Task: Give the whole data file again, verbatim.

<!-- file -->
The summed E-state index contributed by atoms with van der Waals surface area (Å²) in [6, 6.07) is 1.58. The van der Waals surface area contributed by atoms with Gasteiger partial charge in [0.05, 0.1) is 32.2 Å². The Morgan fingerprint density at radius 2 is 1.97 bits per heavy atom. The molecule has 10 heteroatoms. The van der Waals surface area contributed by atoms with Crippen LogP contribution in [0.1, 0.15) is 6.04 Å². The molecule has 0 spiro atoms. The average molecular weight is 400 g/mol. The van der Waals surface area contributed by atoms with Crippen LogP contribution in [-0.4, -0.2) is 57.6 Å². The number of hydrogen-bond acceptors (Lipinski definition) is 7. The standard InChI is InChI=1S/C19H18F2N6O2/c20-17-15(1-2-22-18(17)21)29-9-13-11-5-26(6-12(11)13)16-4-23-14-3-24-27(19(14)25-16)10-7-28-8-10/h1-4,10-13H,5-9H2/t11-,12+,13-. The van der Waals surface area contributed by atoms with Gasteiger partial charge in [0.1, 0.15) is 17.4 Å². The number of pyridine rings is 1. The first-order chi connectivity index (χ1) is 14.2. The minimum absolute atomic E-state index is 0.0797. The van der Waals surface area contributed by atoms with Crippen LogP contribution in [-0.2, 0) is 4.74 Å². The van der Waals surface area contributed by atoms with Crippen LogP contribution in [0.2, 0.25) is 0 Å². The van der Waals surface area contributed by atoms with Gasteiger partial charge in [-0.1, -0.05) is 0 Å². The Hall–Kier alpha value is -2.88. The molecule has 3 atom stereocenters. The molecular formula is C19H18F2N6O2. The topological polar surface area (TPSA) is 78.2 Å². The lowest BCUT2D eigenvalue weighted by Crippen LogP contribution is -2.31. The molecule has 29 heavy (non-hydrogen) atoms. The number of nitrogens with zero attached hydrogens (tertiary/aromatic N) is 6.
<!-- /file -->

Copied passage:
The summed E-state index contributed by atoms with van der Waals surface area (Å²) in [6, 6.07) is 1.58. The van der Waals surface area contributed by atoms with Gasteiger partial charge in [0.05, 0.1) is 32.2 Å². The Morgan fingerprint density at radius 2 is 1.97 bits per heavy atom. The molecule has 10 heteroatoms. The van der Waals surface area contributed by atoms with Crippen LogP contribution in [0.1, 0.15) is 6.04 Å². The molecule has 0 spiro atoms. The average molecular weight is 400 g/mol. The van der Waals surface area contributed by atoms with Crippen LogP contribution in [-0.4, -0.2) is 57.6 Å². The number of hydrogen-bond acceptors (Lipinski definition) is 7. The standard InChI is InChI=1S/C19H18F2N6O2/c20-17-15(1-2-22-18(17)21)29-9-13-11-5-26(6-12(11)13)16-4-23-14-3-24-27(19(14)25-16)10-7-28-8-10/h1-4,10-13H,5-9H2/t11-,12+,13-. The van der Waals surface area contributed by atoms with Gasteiger partial charge in [0.1, 0.15) is 17.4 Å². The number of pyridine rings is 1. The first-order chi connectivity index (χ1) is 14.2. The minimum absolute atomic E-state index is 0.0797. The van der Waals surface area contributed by atoms with Crippen LogP contribution in [-0.2, 0) is 4.74 Å². The van der Waals surface area contributed by atoms with Crippen LogP contribution in [0.2, 0.25) is 0 Å². The van der Waals surface area contributed by atoms with Gasteiger partial charge in [-0.1, -0.05) is 0 Å². The Hall–Kier alpha value is -2.88. The molecule has 3 atom stereocenters. The molecular formula is C19H18F2N6O2. The topological polar surface area (TPSA) is 78.2 Å². The lowest BCUT2D eigenvalue weighted by Crippen LogP contribution is -2.31. The molecule has 29 heavy (non-hydrogen) atoms. The number of nitrogens with zero attached hydrogens (tertiary/aromatic N) is 6.